In the interest of full disclosure I will share that neither did I support a run by Elizabeth Warren. I am huge fan of Senator Warren, but setting aside the fact that she publicly declared that she was not interested in running, I did and do not believe her to be a viable Presidential candidate in the 2016 general election. I also believe the presence of two women in this year's Democratic primary fight would diminish the chances of either securing the nomination.
I think it's fair to assume that most readers of this blog will support the Democratic nominee for President no matter who s/he is. Whether your first choice or your last it's a good bet that whoever the Democrats choose as our standard bearer will represent your interests better than whomever is chosen by the Republicans. Yet when I wake up in the morning even before I am conscious that I am a Democrat, I am a woman. So why is it so much easier to accept me as a Yellow Dog Democrat than a Pink one?
Perhaps the fact that we have never had a woman President is the best argument as to why we need one. It is no coincidence that there is a staggering political ambition gap between men and women. In order to want to run for office and eventually ascend to the highest office in the land, women need to see role models who remind them of themselves. What does it look like for a woman to be President? Asking why so few women aspire to run for office or are recruited to run for office is like asking why so few women aspire to colonize Mars. Without a rubric or precedent or role models, why would it even occur to them? It's vicious cycle to be sure, but if women's political ambition is the egg, Hillary is the proverbial chicken cracking the eggshell/glass ceiling.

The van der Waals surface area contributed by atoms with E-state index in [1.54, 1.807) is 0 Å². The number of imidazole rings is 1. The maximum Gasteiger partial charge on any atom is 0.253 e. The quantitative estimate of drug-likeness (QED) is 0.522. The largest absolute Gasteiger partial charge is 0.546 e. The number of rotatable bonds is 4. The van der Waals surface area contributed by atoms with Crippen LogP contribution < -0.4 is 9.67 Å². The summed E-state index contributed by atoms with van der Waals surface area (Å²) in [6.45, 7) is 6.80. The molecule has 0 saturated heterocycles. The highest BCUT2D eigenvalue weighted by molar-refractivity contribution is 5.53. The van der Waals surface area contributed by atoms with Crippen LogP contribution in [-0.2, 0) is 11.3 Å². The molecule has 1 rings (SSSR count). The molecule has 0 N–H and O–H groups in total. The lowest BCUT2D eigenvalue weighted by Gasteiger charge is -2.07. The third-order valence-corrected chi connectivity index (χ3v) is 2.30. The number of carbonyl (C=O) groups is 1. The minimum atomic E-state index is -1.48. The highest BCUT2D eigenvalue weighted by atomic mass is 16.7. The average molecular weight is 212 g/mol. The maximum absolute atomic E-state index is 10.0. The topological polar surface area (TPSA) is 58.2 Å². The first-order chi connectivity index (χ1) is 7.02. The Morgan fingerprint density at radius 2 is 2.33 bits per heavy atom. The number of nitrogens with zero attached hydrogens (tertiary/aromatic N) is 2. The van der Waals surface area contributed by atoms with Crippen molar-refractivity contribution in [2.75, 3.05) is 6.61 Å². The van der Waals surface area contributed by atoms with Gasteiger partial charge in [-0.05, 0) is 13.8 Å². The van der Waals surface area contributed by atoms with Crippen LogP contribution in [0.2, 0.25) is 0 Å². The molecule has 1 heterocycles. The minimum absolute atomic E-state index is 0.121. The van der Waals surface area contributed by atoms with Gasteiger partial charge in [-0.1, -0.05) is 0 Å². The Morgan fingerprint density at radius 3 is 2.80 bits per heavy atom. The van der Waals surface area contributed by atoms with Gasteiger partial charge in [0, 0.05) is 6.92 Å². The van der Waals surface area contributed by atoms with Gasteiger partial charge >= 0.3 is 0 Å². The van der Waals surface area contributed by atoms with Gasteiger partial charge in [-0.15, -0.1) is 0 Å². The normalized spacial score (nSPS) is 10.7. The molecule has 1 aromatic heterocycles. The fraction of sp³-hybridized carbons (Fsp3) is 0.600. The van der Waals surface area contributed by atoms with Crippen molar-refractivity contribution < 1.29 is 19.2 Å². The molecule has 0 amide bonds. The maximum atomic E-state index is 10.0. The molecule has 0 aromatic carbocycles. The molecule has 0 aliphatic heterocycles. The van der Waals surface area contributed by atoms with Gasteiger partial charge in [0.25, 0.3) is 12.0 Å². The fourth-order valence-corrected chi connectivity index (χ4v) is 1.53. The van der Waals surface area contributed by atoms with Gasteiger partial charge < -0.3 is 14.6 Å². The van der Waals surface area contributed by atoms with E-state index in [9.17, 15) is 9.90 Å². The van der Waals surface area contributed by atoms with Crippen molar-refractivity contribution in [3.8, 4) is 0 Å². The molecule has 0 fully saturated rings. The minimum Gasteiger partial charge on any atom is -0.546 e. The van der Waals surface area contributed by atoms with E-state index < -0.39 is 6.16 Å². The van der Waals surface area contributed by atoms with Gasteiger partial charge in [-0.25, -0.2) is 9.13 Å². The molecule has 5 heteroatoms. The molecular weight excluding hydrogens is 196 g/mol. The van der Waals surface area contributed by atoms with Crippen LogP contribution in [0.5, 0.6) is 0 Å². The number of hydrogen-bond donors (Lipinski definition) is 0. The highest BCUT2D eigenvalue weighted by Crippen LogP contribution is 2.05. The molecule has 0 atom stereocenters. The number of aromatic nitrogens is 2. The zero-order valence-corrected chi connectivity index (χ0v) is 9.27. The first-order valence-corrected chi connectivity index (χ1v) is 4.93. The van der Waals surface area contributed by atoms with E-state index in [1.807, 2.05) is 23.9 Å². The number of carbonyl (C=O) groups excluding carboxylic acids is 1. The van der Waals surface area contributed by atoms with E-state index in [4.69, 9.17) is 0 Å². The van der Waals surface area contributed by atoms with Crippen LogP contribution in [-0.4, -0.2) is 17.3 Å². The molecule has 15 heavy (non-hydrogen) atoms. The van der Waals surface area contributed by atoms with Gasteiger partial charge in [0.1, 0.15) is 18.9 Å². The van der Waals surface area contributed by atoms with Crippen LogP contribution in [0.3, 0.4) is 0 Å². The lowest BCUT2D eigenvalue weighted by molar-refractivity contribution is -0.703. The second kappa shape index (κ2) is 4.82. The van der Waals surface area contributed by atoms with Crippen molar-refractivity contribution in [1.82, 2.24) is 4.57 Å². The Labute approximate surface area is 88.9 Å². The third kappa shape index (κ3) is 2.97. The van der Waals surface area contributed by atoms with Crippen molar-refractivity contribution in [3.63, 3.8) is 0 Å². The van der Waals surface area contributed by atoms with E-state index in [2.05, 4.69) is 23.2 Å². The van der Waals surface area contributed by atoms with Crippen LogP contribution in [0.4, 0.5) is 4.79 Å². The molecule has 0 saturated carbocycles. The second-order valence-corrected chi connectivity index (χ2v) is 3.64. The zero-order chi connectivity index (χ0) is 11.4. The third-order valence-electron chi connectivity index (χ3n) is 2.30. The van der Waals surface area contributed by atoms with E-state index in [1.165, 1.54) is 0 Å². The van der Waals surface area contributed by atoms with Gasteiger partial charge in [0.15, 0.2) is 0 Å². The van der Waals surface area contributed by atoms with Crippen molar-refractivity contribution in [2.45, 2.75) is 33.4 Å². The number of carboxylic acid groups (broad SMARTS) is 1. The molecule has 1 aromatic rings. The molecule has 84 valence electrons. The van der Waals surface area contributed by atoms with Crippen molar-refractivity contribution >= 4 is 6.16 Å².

Until we have had more female chief executives, there will be little reliable research on their character as a group. However, we do know that as legislators women are more likely than men to address long under-prioritized issues that impact women, including reproductive justice, breast cancer research, equal pay, and military rape to name a few. It is worth noting that Hillary Clinton specifically mentions paid family leave and equal pay on the issues page of her website, whereas Bernie Sanders does not. Considering the amount of time I spend worrying about soft sexism and violence against women, I want a President who gets it.